Australia’s chief scientist has announced his plan for the future of science education in the country


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Ian Chubb, the chief scientist for Australia, has called for a radical rethink of the country’s science education strategy.

In a report published on 2 September, Chubb revealed that Australia is falling behind its peers in the global community. He highlighted four key areas – competitiveness, education, research and international engagement – that need to be addressed in order to maximise Australia’s science potential. Tackling these problems should, in turn, help to build a stronger country with a more competitive economy, the report argues.

Australia is currently the only member of the OECD (the Organisation for Economic Co-operation and Development) that doesn’t have a national science and technology strategy. Also, recent funding cuts have seen more than A$114 million slashed from the budget of the Australian CSRIO (Commonwealth Scientific and Industrial Research Organisation), the country’s national science agency.

In his vision, the chief scientist has placed education at the heart of his new proposals. Writing in an opinion piece for ABC Science, Chubb says that the country must ‘give every Australian child an outstanding science education [and] support the teachers and schools that provide it.’

Present problems

At the moment, very few students graduating from science subjects aspire to enter the teaching profession. This has led to a shortage in well qualified teachers of science, maths and information and communications technology. Without these vital educators, the next generation of students suffer. Around 40% of year 7 to 10 maths classes in Australian schools are taught without a qualified maths teacher.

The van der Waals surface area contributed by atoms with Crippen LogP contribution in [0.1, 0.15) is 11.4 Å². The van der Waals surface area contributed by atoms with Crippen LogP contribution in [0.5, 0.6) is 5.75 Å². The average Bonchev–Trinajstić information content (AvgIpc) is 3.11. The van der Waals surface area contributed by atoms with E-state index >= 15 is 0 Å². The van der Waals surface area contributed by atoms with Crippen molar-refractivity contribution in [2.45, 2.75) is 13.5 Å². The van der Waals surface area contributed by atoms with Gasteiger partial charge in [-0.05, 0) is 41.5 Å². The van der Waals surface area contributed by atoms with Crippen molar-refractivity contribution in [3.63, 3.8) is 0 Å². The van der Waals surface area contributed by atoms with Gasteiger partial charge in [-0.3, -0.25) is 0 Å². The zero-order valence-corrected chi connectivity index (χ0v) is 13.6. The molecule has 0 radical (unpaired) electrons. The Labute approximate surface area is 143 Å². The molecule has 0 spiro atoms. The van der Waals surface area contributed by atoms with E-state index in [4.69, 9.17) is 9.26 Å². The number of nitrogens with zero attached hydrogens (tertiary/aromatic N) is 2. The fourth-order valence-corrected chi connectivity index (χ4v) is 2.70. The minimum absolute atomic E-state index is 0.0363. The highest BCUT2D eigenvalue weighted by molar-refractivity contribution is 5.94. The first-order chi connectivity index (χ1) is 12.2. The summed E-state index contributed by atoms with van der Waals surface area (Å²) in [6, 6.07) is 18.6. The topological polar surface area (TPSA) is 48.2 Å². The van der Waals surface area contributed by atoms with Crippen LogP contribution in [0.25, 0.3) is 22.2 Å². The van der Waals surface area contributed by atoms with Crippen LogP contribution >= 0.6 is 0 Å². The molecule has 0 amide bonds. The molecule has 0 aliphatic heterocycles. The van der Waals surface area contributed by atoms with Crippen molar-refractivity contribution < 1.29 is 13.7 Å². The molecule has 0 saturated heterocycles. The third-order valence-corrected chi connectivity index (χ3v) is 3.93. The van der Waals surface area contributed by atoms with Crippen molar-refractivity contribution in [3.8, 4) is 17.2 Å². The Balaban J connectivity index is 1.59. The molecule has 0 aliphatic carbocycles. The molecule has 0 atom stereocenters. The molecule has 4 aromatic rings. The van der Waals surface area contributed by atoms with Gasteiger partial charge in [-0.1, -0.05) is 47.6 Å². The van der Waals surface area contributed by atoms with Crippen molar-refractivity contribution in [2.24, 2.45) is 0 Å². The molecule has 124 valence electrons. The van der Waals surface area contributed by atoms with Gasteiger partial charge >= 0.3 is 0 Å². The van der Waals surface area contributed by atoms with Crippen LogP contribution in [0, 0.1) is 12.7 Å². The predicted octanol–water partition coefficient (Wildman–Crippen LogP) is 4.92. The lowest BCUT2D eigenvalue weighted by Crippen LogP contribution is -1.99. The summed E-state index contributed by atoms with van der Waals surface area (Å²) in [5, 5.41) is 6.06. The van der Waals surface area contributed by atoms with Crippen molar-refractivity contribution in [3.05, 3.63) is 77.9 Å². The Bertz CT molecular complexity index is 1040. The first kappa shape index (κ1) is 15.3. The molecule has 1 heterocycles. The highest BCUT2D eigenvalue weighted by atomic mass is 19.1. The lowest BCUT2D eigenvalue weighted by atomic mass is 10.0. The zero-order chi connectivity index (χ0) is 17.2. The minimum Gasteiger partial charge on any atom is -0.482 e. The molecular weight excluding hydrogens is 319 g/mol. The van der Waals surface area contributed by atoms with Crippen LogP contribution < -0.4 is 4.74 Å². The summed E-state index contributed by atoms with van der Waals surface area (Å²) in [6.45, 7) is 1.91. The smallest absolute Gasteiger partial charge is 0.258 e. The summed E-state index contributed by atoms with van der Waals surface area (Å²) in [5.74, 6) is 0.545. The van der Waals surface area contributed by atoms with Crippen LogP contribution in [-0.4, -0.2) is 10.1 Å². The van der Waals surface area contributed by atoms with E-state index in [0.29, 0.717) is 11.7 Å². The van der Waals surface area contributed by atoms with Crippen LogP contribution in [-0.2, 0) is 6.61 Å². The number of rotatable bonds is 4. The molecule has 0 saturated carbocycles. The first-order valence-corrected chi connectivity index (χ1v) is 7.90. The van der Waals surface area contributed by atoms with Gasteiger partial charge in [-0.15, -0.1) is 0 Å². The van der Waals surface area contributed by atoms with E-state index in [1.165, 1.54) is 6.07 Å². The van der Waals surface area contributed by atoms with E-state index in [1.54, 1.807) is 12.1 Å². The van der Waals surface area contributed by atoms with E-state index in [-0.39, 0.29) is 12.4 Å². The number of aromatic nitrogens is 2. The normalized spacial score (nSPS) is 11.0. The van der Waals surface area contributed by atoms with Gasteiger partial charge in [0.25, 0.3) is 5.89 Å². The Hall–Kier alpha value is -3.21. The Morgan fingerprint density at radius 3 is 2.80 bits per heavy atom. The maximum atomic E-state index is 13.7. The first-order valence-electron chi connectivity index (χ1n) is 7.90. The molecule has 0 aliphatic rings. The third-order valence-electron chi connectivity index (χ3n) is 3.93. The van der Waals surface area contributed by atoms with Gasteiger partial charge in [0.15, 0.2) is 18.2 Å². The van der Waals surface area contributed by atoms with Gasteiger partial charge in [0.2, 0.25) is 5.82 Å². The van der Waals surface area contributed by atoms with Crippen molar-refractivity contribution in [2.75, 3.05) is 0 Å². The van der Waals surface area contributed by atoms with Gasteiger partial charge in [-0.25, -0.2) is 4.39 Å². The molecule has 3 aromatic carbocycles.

The knock-on effect is that students no longer choose to study science. Participation in science subjects has dropped to its lowest level in 20 years. As a result, there are even less graduates and fewer teachers, generating a destructive cycle that may prove difficult to break.

Breaking the cycle

Chubb makes several recommendations for tackling the issues raised in the report. One proposal urges the Australian government to provide better incentives for high-achieving science graduates to enter teacher training. He also advises that every primary school should have at least one specialist science teacher. Beginning at primary level, right up to tertiary education, the report also recommends that changes to curricula and assessments be used to promote lifelong skills and interdisciplinary knowledge.

Overall, the new policy has been well received by the Australian education community. ‘The chief scientist’s report clearly articulates the importance of science to the long-term prosperity of our country,’ says Robyn Aitken, president of the Australian Science Teachers Association (ASTA), a body that represents science teachers across Australia.

One of the aims of the proposals is to provide core science education for all students, making science an equal priority to literacy and numeracy. ‘Some teachers would argue that science is a great vehicle through which to teach literacy and numeracy, but this is not understood by many teachers, and NAPLAN [the National Assessment Program – Literacy and Numeracy] prefers to see primary teachers more focused on literacy and numeracy than science,’ Robyn tells Education in Chemistry. Though she welcomes the new policies, Robyn warns that overcoming the problems, particularly the lack of qualified teachers, will be challenging.

Chubb has described Australia as being ‘at a crossroads’. Whichever path the country takes, education is sure to play a key role in shaping the nation’s future.